Monday, July 16, 2007

President Bush: The Blamer-in-Chief

There are exceptions, but one of the classic marks of a right-wing conservative is their tendency to blame everyone but themselves. Since the members of the Bush Administration keep trying to wear his mantle, it's worth noting that one of those exceptions was Winston Churchill who, though not quick to blame himself, still managed to accept responsibility for some of his blunders. Actually people with a record of successful decisions and actions can afford to accept responsibility and that may speak volumes about today's Republican Party: they have a well-financed and well-oiled noise machine but their record of accomplishments is not good. And none have accomplished so little as our president.

Dan Froomkin of White House Watch notes Bush's latest attempt to blame someone else for his particular fiasco in Iraq:
President Bush says that he should be trusted on military issues because he listens to his commanders. But he has a tendency to celebrate his generals when they're providing him political cover -- then stick a knife in their backs when they're no longer of any use to him.

Last week, Bush rejected any blame for the chaos that ensued in Iraq after the March 2003 invasion. So whose fault was it? Bush pointed the finger at Gen. Tommy Franks, the Central Command chief at the time. "My primary question to General Franks was, do you have what it takes to succeed? And do you have what it takes to succeed after you succeed in removing Saddam Hussein? And his answer was, yes," Bush said.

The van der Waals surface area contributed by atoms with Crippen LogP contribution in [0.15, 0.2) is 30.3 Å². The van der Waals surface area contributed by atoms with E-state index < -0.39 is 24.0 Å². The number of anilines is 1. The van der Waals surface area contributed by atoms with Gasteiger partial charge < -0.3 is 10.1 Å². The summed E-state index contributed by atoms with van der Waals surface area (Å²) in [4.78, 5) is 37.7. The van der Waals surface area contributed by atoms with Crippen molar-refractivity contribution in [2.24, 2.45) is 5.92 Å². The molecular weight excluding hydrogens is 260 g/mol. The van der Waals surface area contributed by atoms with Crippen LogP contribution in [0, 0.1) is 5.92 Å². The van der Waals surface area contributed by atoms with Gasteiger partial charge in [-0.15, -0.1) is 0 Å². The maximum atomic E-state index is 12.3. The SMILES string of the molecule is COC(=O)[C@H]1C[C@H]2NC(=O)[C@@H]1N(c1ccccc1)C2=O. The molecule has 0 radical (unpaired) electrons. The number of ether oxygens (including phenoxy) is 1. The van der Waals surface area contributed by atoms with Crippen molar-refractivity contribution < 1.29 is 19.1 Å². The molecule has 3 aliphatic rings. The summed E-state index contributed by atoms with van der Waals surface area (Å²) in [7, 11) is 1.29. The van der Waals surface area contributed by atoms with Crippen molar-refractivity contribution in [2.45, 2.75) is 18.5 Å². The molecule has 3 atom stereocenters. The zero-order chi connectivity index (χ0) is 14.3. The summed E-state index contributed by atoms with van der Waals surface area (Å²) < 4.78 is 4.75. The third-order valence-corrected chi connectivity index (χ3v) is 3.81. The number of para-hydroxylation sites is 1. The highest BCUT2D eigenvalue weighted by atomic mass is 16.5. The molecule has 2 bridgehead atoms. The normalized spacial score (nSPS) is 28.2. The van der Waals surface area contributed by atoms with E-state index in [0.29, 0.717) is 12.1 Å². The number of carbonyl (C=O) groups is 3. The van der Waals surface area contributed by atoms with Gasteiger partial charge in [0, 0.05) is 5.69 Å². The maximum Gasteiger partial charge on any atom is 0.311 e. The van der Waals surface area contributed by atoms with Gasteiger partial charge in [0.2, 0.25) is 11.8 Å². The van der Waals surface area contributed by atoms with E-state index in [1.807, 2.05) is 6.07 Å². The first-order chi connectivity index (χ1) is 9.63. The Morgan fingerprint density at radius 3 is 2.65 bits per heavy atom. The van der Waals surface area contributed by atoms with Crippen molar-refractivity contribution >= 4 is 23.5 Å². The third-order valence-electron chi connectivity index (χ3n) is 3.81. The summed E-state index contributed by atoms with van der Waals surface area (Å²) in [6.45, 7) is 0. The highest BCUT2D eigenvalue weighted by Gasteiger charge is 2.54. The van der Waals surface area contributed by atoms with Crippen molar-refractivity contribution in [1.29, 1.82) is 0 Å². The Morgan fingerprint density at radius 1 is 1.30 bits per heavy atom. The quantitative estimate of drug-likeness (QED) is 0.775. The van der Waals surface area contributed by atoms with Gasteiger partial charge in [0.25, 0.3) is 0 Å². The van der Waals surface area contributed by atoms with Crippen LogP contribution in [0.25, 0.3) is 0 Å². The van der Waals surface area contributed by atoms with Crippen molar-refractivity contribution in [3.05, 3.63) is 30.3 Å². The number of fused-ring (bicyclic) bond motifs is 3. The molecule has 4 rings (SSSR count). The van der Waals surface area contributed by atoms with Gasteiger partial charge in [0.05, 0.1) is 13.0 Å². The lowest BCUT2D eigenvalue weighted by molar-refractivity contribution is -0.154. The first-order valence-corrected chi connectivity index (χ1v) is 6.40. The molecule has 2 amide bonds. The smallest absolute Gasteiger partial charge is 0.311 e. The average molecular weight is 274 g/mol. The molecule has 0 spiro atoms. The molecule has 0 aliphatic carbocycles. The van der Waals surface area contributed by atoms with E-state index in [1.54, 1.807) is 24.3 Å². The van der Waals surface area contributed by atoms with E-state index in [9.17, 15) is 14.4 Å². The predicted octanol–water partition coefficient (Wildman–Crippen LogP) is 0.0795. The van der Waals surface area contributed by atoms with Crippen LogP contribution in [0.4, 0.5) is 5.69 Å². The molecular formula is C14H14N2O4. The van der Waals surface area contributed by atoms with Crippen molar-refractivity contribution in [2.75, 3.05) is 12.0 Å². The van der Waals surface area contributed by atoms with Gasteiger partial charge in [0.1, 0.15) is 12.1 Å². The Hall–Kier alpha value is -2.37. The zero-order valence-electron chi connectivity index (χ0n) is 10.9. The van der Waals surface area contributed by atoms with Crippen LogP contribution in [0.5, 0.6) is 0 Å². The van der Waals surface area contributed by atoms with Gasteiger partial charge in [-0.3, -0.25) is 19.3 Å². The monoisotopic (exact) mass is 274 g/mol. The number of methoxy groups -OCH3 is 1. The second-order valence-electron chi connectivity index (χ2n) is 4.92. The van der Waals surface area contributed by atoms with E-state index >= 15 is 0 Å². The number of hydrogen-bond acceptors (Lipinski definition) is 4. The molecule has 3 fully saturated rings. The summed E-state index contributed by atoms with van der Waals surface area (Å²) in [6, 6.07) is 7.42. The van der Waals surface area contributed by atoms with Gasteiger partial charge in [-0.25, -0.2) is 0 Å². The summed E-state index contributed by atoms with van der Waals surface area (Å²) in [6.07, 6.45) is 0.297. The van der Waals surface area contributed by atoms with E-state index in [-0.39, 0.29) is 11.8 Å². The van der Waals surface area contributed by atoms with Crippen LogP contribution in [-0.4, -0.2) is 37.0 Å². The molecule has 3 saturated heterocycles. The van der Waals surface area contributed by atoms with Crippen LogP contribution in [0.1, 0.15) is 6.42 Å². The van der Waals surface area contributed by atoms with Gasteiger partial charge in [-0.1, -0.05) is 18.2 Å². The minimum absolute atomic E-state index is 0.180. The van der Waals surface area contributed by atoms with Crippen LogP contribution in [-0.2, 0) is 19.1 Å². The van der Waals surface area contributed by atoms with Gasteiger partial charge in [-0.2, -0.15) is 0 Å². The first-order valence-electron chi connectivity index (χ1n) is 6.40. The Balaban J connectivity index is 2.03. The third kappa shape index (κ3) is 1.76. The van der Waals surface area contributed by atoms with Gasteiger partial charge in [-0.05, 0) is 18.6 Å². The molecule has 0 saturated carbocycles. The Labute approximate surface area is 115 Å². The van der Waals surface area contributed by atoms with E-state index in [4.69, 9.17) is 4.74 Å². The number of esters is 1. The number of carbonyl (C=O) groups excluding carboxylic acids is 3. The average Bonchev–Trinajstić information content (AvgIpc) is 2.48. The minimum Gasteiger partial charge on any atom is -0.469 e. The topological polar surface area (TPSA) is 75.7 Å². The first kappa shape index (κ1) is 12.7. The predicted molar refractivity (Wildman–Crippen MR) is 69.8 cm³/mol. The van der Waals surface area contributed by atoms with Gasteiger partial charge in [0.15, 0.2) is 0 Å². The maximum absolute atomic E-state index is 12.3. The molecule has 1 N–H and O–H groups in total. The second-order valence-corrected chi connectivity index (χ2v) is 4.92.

As we know, Bush does not listen. It is amazing how many untruths Bush can squeeze into his statements. So far, Bush has blamed any number of people for his fiasco in Iraq. He has blamed the Iraqis themselves, the Iranians, the Syrians, al Qaida and any number of others, including his fellow Americans. It's curious to note that President Bush has not blamed his partner in war, Dick Cheney. The vice president is, in some ways, more responsible for the fiasco than the president, but he gets a free pass from Bush. Others have noted Bush's reluctance to hold his vice president accountable, presumably, as the all too biting humor goes, because Cheney knows where all the bodies are buried.

We know the president is incompetent. We know he adheres to an ideology that blinds him to advice from experts who know what they're talking about. We know Bush cannot blame the generals for his fiasco in Katrina. We know Bush cannot blame the generals for the lack of an energy policy or the high gasoline prices. We know Bush cannot blame the generals for the reams of right-wing nonsense coming out of the various departments of the government as the president ignores science, the law and history. We know Bush cannot blame the generals for the outing of a CIA operative. The list of blunders and nonsense for which the president is responsible is long. Even in Iraq, Bush seems to have a conveniently compartmentalized memory of events. The generals did not insist on no-bid contracts. The generals did not send twenty-year-olds to set up stock markets. The generals didn't waste time on lucrative privatization schemes for Bush cronies. The generals did not come up with the preemptive strike princile. And it was not the generals who set up Paul Bremer as a viceroy. Blunder after blunder can be traced directly to decisions made by the Bush inner circle and there were no generals in that inner circle.